UPDATE: Council will donate new ambulance to koala rescuers
UPDATE: A GROUP of koala rescuers will soon have a new ambulance after Ipswich City Council formally agreed to donate a former council vehicle.
The decision was made by the council on Tuesday.
A VOLUNTEER group caring for some of Ipswich's most vulnerable and displaced residents has been given the best Christmas present ever; a new ute.
Ipswich Koala Protection Society put a call out the week before Christmas, highlighting the group's desperate need for a new "koala ambulance".
The fleet of two four-wheel drives, equipped with everything the group needs to care for animals, had been reduced to one and rescuers feared that vehicle was on its last legs.
The gift was exactly what the group's president Ruth Lewis had asked Santa for; although she was suspicious at first.
"My phone rang and a voice said it was Mayor Paul," Ruth said.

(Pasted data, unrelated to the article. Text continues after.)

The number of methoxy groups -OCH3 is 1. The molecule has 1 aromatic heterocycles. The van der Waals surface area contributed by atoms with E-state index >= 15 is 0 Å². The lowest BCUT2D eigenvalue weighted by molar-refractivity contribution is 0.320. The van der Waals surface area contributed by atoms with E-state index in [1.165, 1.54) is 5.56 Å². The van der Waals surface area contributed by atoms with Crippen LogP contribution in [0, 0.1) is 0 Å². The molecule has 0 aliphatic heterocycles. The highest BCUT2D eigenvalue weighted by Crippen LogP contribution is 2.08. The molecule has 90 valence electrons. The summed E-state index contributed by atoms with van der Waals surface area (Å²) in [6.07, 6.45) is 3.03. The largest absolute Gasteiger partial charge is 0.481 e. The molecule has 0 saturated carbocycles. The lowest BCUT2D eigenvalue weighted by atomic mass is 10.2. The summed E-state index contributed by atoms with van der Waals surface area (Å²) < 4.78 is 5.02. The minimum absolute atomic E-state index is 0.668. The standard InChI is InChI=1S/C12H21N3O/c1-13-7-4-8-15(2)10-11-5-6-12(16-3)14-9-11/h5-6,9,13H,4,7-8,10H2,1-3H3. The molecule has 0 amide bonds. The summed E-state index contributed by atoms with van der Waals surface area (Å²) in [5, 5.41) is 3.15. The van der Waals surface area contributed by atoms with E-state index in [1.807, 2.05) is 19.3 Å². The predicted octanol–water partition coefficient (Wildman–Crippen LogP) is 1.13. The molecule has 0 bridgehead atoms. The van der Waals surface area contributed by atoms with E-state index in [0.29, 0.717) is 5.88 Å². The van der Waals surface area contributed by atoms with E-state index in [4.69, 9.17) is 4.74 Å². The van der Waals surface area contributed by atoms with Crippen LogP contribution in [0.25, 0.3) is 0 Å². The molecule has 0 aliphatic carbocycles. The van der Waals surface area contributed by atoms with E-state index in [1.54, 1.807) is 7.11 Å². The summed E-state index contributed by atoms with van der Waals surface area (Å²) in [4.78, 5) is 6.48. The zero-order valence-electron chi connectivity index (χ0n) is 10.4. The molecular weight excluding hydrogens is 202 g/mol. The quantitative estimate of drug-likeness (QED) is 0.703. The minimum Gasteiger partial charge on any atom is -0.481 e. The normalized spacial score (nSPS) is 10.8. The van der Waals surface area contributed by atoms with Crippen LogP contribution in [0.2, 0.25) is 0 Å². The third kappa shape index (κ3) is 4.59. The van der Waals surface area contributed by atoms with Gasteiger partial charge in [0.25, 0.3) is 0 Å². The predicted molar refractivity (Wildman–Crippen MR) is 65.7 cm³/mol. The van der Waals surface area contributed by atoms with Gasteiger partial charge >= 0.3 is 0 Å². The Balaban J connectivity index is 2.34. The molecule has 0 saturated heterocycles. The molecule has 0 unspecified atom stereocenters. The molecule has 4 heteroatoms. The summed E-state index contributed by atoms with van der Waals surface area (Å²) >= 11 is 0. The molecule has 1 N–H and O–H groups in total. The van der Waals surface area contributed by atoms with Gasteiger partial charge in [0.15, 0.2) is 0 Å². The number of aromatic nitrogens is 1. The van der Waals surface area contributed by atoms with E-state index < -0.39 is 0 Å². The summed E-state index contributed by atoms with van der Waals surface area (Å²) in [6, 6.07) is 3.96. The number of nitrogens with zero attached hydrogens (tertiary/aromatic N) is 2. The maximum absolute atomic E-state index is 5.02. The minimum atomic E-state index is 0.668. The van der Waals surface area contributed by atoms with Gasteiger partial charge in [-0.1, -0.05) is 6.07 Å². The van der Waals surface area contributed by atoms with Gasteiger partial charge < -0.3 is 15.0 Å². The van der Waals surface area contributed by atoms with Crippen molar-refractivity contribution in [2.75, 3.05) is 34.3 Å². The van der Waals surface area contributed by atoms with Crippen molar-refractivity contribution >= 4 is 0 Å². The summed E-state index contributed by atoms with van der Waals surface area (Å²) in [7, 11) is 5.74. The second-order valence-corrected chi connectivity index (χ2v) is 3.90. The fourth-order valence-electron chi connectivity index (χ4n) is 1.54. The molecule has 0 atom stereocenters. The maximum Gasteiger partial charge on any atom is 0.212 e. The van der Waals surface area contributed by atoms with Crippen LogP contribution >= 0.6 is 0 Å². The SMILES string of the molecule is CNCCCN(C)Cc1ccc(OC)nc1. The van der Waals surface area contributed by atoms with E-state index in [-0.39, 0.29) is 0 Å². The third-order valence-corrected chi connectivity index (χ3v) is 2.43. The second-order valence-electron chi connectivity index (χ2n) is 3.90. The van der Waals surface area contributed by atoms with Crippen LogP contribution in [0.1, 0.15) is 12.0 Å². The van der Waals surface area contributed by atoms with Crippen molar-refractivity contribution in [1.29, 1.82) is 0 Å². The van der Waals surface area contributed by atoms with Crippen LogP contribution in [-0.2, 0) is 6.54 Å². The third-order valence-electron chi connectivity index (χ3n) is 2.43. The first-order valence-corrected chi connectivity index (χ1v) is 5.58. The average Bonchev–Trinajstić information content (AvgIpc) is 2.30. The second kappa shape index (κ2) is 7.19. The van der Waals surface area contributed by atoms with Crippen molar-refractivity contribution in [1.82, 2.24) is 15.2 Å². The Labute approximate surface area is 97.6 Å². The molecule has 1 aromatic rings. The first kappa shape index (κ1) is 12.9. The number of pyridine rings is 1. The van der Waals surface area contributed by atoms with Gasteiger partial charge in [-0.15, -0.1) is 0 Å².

"I thought yeah right, out of all the people in Ipswich why would he be ringing me to say Merry Christmas?
"I thought it was a prank call and started looking around to see which of my family members was responsible."
But the call was no joke - Cr Pisasale was ringing to deliver some good news after he read an article in the QT stating the group needed to raise about $30,000 for a new ambulance.
Cr Pisasale said it was a unanimous decision on whether the council could deliver the Christmas wish.
By February the Ipswich Koala Protection Society will be the owner of the near-new ex-council ute, pending formal council approval at a meeting in January.
"When I read that story I thought, here is a situation where they need help and we can give it to them," Cr Pisasale said.
"If they have to fundraise that money it takes time away from looking after all the koalas.
"We want to make sure they have the resources they need to do their job properly."
The council's fleet cars are traded in at 40,000km but instead a suitable dual cab, four-wheel drive will be set aside for Ipswich Koala Protection Society.
Cr Pisasale said the council would also pay for the sign writing and any changes the volunteer group needs to get the new ambulance on the road.
"It's amazing," Ruth said.
"It means we can still be on the road in a vehicle that's reliable.
"When you're called out at midnight to go to a koala in the middle of nowhere you want to know that you'll get to the animal quickly, but also that you will get home to your family."